‘Exams Have Nothing to Do With Issue’: CJI Declines Urgent Listing of ‘Hijab Ban’ Pleas

New Delhi: Chief Justice of India N.V. Ramana did not accept a request for an urgent listing of petitions challenging the Karnataka high court’s order upholding the ban on students in hijab from entering classrooms, noting that “exams have nothing to do with” the matter.

On March 15, a full bench of the Karnataka high court comprising Chief Justice Ritu Raj Awasthi, Justice Krishna S. Dixit and Justice J.M. Khazi upheld the ban on wearing hijabs in school and college classrooms, observing controversially that the hijab is not a part of essential religious practices of Islam and that a uniform is a reasonable restriction on the fundamental right to freedom of expression.

A first year student of a pre-university government college at Udupi had moved Supreme Court against the Karnataka high court’s verdict.

LiveLaw has reported that senior advocate Devadatt Kamat mentioned the matter before the CJI, citing the fact that examinations were going on and students who were opposed to the idea of taking off their hijab before entering classrooms would miss them.

“Exams have nothing to do with the issue,” CJI Ramana said.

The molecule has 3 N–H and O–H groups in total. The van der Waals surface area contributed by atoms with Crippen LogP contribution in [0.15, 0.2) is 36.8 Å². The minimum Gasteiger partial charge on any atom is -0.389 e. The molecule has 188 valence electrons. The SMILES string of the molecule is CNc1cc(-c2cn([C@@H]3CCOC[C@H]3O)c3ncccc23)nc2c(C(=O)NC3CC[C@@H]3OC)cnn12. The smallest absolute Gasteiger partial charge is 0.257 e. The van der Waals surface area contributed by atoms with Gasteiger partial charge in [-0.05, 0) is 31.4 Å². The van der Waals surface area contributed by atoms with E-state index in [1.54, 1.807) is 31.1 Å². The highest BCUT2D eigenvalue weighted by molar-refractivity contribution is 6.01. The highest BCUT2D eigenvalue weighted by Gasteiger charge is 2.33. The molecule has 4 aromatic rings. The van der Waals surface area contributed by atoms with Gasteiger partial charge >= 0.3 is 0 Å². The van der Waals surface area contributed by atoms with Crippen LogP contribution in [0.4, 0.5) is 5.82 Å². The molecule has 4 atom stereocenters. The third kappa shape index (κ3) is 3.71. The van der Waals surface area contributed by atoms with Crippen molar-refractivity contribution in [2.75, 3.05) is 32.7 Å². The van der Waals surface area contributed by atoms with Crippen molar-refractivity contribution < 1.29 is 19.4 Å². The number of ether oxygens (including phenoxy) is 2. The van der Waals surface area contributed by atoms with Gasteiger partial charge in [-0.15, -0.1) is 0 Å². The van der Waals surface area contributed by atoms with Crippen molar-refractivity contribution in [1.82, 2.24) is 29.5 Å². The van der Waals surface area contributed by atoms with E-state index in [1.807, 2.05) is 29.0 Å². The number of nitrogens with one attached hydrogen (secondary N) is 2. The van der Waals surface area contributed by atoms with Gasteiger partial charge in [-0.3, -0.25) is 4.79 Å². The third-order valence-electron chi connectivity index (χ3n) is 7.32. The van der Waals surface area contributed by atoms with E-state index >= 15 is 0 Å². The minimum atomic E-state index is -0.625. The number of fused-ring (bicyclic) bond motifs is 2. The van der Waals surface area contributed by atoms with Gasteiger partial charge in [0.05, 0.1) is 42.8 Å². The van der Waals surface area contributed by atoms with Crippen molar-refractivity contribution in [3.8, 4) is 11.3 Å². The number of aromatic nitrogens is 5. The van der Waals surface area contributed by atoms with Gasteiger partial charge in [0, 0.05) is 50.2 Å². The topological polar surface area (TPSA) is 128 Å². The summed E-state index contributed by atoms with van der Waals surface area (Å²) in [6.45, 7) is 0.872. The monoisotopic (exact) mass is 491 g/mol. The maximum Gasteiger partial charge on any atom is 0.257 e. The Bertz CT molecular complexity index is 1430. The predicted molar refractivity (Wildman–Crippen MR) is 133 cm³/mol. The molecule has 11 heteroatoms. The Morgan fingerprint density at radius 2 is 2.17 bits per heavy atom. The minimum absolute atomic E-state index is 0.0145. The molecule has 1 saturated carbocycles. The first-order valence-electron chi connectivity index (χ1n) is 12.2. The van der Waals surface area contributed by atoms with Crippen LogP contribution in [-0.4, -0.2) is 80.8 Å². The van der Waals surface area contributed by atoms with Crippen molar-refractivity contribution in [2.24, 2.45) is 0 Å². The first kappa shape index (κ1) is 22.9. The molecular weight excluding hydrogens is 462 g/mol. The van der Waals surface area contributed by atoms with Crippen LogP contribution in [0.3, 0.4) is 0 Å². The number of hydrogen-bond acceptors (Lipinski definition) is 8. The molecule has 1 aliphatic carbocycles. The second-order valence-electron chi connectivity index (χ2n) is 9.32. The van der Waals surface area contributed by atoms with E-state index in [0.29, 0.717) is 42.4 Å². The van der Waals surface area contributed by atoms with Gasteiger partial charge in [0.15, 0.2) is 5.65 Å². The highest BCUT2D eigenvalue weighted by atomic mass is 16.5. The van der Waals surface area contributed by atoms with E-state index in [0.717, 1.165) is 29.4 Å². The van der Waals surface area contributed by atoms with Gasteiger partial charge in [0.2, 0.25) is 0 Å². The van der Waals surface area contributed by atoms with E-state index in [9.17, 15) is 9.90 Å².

When the Solicitor General, Tushar Mehta, said that the matter was being repeatedly mentioned, the CJI said, “Mr. SG, can you wait. Don’t sensitise the issue.”

While LiveLaw has transcribed the CJI’s words as “sensitise”, Indian Express has reported that the CJI asked not to “sensationalise” the issue.

“These are girls…the exams are from 28th. They are being restrained from entering the schools. One year will go,” senior advocate Kamat added, according to LiveLaw.

The CJI, however, called for the “next item” without indicating a date for hearing at all.

The CJI’s refusal to list the matter urgently comes amidst the Karnataka government’s announcement that no re-examinations will be held for students in the state who missed their exams because of not being allowed into schools and colleges with their hijabs on.

On March 17, the Supreme Court had asked for more time citing the Holi break.

“Give us some time… we will see after the Holi vacation,” the CJI had told senior advocate Sanjay Hegde.

The issue surrounding the hijab and its ban in classrooms began earlier this year when girl students of an Udupi college were barred from attending classes in hijab.

Protests by the students spread to other places in Karnataka and soon grew into a nationwide issue. The state government announced that all educational institutions would remain shut from February 9 to February 15 or February 16.

The students first approached the Karnataka high court seeking relief and the quashing of the government order on February 5 restraining students from wearing any clothes that could disturb, peace, harmony and public order. In its interim order, the high court upheld this ban, asking students to not insist on wearing religious clothing in educational institutions.

This article was first published on The Wire.